Book ReviewKarin Hollricher
Charles Darwin (Introduction by Janet Brown):
The Beagle Letters.
Hardcover: 544 pages
Publisher: Cambridge University Press (October 13, 2008)
Price: 21.40 EUR
Darwin’s Rhea (Rhea pennata aka Rhea darwinii), published in 1841 in John Gould’s description of birds collected on the Beagle voyage (see page 54). Darwin wrongly guessed that these creatures were a South American type of ostrich (Struthio spec.), while Gould, a British zoologist, identified it later as a new species and named it after its discoverer.
Charles Darwin was a sedulous writer of letters. He corresponded with roughly 2,000 people during his life (1809-1882). Surprisingly, most of his letters have been preserved – more than 14,000 documents in total.
In the new book The Beagle Letters, Frederick Burkhardt has skillfully selected correspondence between Darwin and his family, friends and colleagues over the five year period of his worldwide voyage aboard the Beagle. In an age of horse-drawn coaches and sailing ships it is surprising that nearly all of the letters found their destination, whether despatched in England or from one of the far-flung ports where the Beagle dropped anchor.
The collection starts with letters documenting how Darwin, who originally wanted to make a short natural history expedition to Tenerife, ended up on the Beagle and travelled around the world from 1831-1836. Through the letters we witness Darwin’s (“Chas’s”) seasickness, life on board and experiences on shore leaves. We read how he first realised that extinct animals have broadly the same physiology as living animals and how he saved an interesting specimen before it was completely eaten up by the crew. Unfortunately we do not learn much about his days on the Galapagos islands. The only letter he wrote from those islands, to his sister, was lost.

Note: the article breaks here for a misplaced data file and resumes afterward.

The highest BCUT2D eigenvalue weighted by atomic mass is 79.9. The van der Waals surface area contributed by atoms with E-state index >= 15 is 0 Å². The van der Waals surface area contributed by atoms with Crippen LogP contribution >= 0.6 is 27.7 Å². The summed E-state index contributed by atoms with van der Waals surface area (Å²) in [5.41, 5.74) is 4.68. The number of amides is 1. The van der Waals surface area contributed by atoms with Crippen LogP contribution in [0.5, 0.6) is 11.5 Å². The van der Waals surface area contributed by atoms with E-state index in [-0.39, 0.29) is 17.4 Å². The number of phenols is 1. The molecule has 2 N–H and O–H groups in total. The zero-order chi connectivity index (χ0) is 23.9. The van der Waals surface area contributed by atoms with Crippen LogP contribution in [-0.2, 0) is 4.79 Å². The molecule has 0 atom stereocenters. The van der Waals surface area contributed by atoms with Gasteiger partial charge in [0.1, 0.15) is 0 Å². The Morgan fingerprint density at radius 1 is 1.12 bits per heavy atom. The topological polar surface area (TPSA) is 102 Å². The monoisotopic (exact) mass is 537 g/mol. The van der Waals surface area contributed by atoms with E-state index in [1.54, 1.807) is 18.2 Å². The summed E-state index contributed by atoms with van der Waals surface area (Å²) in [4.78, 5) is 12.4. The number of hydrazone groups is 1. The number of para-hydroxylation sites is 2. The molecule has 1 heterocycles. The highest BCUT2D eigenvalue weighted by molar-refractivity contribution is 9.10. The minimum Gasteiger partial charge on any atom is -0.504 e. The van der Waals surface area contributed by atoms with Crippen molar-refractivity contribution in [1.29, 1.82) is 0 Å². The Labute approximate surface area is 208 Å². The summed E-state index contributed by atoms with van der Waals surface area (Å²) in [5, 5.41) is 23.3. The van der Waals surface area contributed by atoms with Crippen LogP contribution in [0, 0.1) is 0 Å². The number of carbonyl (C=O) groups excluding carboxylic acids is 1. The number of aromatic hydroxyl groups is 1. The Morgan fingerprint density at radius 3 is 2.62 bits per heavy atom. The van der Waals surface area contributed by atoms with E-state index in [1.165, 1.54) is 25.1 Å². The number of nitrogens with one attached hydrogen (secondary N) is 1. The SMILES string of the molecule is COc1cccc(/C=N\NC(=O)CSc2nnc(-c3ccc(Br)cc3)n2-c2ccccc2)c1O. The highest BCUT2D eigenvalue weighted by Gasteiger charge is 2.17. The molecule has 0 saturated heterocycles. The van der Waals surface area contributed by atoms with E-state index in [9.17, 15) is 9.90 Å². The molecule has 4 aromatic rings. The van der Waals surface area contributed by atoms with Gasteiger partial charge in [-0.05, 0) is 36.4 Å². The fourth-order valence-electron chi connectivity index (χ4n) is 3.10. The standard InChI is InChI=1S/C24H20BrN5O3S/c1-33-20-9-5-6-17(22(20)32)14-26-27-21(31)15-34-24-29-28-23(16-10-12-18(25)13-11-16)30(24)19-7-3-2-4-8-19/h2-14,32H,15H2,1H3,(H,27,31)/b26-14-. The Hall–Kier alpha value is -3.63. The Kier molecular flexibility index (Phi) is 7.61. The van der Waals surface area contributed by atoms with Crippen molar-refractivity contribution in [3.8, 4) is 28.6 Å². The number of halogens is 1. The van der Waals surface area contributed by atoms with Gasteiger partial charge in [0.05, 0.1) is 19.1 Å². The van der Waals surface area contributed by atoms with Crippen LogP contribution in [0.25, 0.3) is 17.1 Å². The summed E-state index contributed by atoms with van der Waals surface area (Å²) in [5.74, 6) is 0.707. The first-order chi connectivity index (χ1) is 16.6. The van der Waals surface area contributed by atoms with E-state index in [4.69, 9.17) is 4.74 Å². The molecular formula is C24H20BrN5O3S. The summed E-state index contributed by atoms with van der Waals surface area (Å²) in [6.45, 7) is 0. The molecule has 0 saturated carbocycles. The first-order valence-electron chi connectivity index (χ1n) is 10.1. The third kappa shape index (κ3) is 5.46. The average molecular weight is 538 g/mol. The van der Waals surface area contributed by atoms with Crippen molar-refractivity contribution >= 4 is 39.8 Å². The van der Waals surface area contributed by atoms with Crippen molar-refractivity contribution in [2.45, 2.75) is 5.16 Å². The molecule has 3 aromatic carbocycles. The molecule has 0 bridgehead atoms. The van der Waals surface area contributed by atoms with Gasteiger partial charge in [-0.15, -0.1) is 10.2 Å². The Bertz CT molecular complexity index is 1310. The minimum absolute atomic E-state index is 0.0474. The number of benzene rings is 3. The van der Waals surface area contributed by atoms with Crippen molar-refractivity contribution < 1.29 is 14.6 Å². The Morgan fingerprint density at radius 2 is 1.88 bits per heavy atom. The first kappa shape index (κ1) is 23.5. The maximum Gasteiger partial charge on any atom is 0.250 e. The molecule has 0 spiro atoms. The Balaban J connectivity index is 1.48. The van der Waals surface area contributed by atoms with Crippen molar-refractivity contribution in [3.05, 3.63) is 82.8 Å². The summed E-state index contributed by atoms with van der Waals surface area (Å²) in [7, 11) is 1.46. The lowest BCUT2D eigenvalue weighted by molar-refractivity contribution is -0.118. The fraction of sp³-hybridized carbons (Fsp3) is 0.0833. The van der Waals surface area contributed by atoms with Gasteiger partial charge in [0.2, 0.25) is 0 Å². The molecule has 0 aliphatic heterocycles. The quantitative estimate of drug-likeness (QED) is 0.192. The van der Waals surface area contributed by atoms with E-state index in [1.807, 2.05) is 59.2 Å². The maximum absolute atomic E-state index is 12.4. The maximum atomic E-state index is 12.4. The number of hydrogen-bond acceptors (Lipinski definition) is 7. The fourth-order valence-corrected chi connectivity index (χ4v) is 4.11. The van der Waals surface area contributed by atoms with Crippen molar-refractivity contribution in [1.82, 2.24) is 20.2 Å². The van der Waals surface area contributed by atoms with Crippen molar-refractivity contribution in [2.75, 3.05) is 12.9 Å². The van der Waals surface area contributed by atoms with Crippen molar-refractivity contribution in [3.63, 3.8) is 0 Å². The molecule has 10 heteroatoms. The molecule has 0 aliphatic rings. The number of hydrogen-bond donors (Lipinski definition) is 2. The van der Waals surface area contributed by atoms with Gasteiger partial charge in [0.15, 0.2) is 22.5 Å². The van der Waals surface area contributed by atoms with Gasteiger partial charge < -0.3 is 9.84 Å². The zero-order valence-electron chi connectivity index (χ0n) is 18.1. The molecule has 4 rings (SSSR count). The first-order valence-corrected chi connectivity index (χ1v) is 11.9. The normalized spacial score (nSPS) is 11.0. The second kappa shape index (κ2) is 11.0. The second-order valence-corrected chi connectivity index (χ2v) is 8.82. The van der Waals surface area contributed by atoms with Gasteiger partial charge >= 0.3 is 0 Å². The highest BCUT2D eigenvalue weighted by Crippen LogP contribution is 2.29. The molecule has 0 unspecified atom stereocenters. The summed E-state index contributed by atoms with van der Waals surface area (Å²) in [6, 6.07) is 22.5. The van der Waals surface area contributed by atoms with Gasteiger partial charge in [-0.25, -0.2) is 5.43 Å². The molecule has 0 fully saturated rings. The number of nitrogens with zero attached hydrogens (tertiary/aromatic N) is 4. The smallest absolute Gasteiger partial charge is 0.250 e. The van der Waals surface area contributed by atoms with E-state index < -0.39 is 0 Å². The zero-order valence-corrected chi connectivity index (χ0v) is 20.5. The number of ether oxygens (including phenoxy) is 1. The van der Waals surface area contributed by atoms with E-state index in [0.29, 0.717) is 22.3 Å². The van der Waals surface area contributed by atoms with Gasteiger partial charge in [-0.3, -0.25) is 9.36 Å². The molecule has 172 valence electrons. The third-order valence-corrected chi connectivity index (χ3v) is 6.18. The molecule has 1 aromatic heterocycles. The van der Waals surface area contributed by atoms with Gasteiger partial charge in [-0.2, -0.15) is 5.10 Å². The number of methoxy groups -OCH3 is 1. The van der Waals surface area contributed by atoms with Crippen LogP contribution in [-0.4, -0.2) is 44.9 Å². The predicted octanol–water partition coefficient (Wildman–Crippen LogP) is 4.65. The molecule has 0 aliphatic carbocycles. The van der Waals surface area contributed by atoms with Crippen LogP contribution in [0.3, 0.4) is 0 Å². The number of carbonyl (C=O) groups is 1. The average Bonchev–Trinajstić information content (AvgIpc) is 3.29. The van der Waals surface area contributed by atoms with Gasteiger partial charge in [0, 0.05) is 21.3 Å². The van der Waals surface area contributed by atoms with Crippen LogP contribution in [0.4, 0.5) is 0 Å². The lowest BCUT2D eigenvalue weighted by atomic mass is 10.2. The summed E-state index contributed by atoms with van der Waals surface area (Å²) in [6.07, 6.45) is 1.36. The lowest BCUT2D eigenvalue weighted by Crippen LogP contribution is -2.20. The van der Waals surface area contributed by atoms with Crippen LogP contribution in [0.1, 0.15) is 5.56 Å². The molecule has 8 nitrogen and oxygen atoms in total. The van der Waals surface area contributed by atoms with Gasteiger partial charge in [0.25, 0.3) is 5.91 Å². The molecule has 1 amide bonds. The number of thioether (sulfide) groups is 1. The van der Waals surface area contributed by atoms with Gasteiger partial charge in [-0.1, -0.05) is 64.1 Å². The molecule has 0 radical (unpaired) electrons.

Darwin’s sisters were also very eager writers. They report in detail on happenings in England whilst their brother was sailing around the world – ranging from marriages to new laws enacted. Those letters not only allow us to gain deep insights into Darwin’s life and work but also provide a remarkable picture of living and thinking in Victorian times. Drawings by Conrad Martens, the Beagle’s official artist for part of the voyage, illustrate the book.
The book is one of three collections of letters published by Cambridge University Press, drawn from the extensive Darwin Correspondence Project’s resources. This project was initiated by Burkhardt in the 1970s, who edited Darwin’s letters into 16 volumes as books. Also, the project’s online database at the University of Cambridge holds 5,000 complete, searchable letters from and to the scientist. This includes all the surviving letters from the Beagle voyage – online for the first time – and all the letters from the years around the publication of The Origin of Species in 1859.
Francis Bacon, the philosopher, scientist, and author, once said, “Some books are to be tasted, others to be swallowed and some few to be chewed and digested”. This one definitely belongs to the last category. Enjoy!
Letzte Änderungen: 16.07.2013